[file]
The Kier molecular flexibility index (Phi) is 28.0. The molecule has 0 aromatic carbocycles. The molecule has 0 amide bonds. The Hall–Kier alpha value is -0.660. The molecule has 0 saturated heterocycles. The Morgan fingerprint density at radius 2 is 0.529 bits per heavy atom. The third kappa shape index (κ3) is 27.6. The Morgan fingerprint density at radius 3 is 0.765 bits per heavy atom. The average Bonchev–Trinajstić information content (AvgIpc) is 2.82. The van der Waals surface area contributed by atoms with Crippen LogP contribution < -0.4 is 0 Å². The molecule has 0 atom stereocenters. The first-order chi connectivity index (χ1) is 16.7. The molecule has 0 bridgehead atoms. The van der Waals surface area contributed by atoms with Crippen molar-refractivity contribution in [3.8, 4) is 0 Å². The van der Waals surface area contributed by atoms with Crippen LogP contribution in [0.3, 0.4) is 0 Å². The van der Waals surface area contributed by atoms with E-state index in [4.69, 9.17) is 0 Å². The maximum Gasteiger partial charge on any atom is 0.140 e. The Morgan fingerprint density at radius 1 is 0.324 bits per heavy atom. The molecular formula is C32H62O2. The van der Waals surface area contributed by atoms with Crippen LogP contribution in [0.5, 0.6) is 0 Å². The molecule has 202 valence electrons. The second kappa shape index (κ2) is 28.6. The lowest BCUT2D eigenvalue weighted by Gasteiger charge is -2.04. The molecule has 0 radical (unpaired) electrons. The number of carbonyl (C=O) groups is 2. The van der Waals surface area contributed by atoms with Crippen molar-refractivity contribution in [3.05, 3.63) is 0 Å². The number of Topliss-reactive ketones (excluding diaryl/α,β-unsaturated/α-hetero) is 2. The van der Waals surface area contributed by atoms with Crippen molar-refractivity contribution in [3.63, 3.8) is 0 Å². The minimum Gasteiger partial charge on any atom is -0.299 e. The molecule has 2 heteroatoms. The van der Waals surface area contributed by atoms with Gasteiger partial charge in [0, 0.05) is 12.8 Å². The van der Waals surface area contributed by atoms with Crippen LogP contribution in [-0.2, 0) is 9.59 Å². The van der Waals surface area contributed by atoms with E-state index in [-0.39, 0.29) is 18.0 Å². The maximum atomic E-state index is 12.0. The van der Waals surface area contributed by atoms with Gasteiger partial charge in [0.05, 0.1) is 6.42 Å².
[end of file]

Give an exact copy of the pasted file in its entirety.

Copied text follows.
The Kier molecular flexibility index (Phi) is 28.0. The molecule has 0 aromatic carbocycles. The molecule has 0 amide bonds. The Hall–Kier alpha value is -0.660. The molecule has 0 saturated heterocycles. The Morgan fingerprint density at radius 2 is 0.529 bits per heavy atom. The third kappa shape index (κ3) is 27.6. The Morgan fingerprint density at radius 3 is 0.765 bits per heavy atom. The average Bonchev–Trinajstić information content (AvgIpc) is 2.82. The van der Waals surface area contributed by atoms with Crippen LogP contribution < -0.4 is 0 Å². The molecule has 0 atom stereocenters. The first-order chi connectivity index (χ1) is 16.7. The molecule has 0 bridgehead atoms. The van der Waals surface area contributed by atoms with Crippen molar-refractivity contribution in [3.8, 4) is 0 Å². The van der Waals surface area contributed by atoms with Crippen LogP contribution in [0.3, 0.4) is 0 Å². The van der Waals surface area contributed by atoms with E-state index in [4.69, 9.17) is 0 Å². The maximum Gasteiger partial charge on any atom is 0.140 e. The Morgan fingerprint density at radius 1 is 0.324 bits per heavy atom. The molecular formula is C32H62O2. The van der Waals surface area contributed by atoms with Crippen LogP contribution in [0.5, 0.6) is 0 Å². The molecule has 202 valence electrons. The second kappa shape index (κ2) is 28.6. The lowest BCUT2D eigenvalue weighted by Gasteiger charge is -2.04. The molecule has 0 radical (unpaired) electrons. The number of carbonyl (C=O) groups is 2. The van der Waals surface area contributed by atoms with Crippen molar-refractivity contribution in [3.05, 3.63) is 0 Å². The number of Topliss-reactive ketones (excluding diaryl/α,β-unsaturated/α-hetero) is 2. The van der Waals surface area contributed by atoms with Crippen molar-refractivity contribution in [3.63, 3.8) is 0 Å². The minimum Gasteiger partial charge on any atom is -0.299 e. The molecule has 2 heteroatoms. The van der Waals surface area contributed by atoms with Gasteiger partial charge in [0, 0.05) is 12.8 Å². The van der Waals surface area contributed by atoms with Crippen LogP contribution in [-0.2, 0) is 9.59 Å². The van der Waals surface area contributed by atoms with E-state index in [-0.39, 0.29) is 18.0 Å². The maximum atomic E-state index is 12.0. The van der Waals surface area contributed by atoms with Gasteiger partial charge in [0.05, 0.1) is 6.42 Å².